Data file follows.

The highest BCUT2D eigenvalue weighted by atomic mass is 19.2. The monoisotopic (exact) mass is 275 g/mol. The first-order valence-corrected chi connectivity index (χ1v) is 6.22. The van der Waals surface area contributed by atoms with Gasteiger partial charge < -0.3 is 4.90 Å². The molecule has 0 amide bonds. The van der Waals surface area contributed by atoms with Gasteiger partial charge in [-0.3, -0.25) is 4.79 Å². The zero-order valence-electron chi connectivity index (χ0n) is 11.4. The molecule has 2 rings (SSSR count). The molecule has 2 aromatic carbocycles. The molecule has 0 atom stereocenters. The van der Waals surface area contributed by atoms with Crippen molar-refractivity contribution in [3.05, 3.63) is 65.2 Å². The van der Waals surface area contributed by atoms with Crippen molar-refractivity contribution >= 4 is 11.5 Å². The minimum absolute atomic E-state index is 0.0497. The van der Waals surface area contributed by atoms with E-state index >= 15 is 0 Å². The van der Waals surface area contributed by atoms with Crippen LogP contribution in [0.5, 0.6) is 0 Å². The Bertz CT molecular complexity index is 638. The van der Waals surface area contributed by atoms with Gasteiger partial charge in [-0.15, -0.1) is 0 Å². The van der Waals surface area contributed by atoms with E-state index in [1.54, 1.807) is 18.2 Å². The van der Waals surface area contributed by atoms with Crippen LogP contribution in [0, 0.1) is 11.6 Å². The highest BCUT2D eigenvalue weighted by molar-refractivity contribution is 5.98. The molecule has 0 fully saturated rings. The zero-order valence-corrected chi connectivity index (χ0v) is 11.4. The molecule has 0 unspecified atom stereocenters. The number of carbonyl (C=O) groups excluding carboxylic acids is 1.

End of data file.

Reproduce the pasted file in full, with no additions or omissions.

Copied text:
The highest BCUT2D eigenvalue weighted by atomic mass is 19.2. The monoisotopic (exact) mass is 275 g/mol. The first-order valence-corrected chi connectivity index (χ1v) is 6.22. The van der Waals surface area contributed by atoms with Gasteiger partial charge < -0.3 is 4.90 Å². The molecule has 0 amide bonds. The van der Waals surface area contributed by atoms with Gasteiger partial charge in [-0.3, -0.25) is 4.79 Å². The zero-order valence-electron chi connectivity index (χ0n) is 11.4. The molecule has 2 rings (SSSR count). The molecule has 2 aromatic carbocycles. The molecule has 0 atom stereocenters. The van der Waals surface area contributed by atoms with Crippen molar-refractivity contribution in [3.05, 3.63) is 65.2 Å². The van der Waals surface area contributed by atoms with Crippen molar-refractivity contribution >= 4 is 11.5 Å². The minimum absolute atomic E-state index is 0.0497. The van der Waals surface area contributed by atoms with E-state index >= 15 is 0 Å². The van der Waals surface area contributed by atoms with Crippen LogP contribution in [0.5, 0.6) is 0 Å². The Bertz CT molecular complexity index is 638. The van der Waals surface area contributed by atoms with Gasteiger partial charge in [-0.15, -0.1) is 0 Å². The van der Waals surface area contributed by atoms with E-state index in [1.54, 1.807) is 18.2 Å². The van der Waals surface area contributed by atoms with Crippen LogP contribution in [0, 0.1) is 11.6 Å². The highest BCUT2D eigenvalue weighted by molar-refractivity contribution is 5.98. The molecule has 0 fully saturated rings. The zero-order valence-corrected chi connectivity index (χ0v) is 11.4. The molecule has 0 unspecified atom stereocenters. The number of carbonyl (C=O) groups excluding carboxylic acids is 1.